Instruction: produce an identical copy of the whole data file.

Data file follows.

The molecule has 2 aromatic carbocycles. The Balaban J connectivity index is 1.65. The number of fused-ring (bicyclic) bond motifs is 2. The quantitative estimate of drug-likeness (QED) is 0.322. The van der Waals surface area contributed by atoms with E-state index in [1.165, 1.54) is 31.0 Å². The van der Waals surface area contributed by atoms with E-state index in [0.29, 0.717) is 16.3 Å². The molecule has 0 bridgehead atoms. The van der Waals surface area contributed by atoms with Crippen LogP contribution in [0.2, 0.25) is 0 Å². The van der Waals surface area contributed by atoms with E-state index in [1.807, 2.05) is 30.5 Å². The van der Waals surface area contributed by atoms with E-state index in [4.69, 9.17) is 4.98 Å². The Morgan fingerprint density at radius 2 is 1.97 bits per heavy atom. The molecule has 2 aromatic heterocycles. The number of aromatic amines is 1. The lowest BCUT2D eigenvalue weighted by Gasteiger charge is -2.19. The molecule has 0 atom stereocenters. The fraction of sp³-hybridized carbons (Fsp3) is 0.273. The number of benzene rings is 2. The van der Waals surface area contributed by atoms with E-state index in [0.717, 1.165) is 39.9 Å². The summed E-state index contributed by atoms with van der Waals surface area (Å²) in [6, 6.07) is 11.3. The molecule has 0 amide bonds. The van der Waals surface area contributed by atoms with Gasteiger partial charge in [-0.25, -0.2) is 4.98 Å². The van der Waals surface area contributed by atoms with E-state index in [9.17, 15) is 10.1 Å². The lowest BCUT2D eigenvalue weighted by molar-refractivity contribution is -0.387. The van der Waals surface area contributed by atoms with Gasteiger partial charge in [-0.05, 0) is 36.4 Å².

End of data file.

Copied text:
The molecule has 2 aromatic carbocycles. The Balaban J connectivity index is 1.65. The number of fused-ring (bicyclic) bond motifs is 2. The quantitative estimate of drug-likeness (QED) is 0.322. The van der Waals surface area contributed by atoms with E-state index in [1.165, 1.54) is 31.0 Å². The van der Waals surface area contributed by atoms with E-state index in [0.29, 0.717) is 16.3 Å². The molecule has 0 bridgehead atoms. The van der Waals surface area contributed by atoms with Crippen LogP contribution in [0.2, 0.25) is 0 Å². The van der Waals surface area contributed by atoms with E-state index in [1.807, 2.05) is 30.5 Å². The van der Waals surface area contributed by atoms with E-state index in [4.69, 9.17) is 4.98 Å². The Morgan fingerprint density at radius 2 is 1.97 bits per heavy atom. The molecule has 2 aromatic heterocycles. The number of aromatic amines is 1. The lowest BCUT2D eigenvalue weighted by Gasteiger charge is -2.19. The molecule has 0 atom stereocenters. The fraction of sp³-hybridized carbons (Fsp3) is 0.273. The number of benzene rings is 2. The van der Waals surface area contributed by atoms with E-state index in [0.717, 1.165) is 39.9 Å². The summed E-state index contributed by atoms with van der Waals surface area (Å²) in [6, 6.07) is 11.3. The molecule has 0 amide bonds. The van der Waals surface area contributed by atoms with Gasteiger partial charge in [-0.25, -0.2) is 4.98 Å². The van der Waals surface area contributed by atoms with E-state index in [9.17, 15) is 10.1 Å². The lowest BCUT2D eigenvalue weighted by molar-refractivity contribution is -0.387. The van der Waals surface area contributed by atoms with Gasteiger partial charge in [-0.05, 0) is 36.4 Å².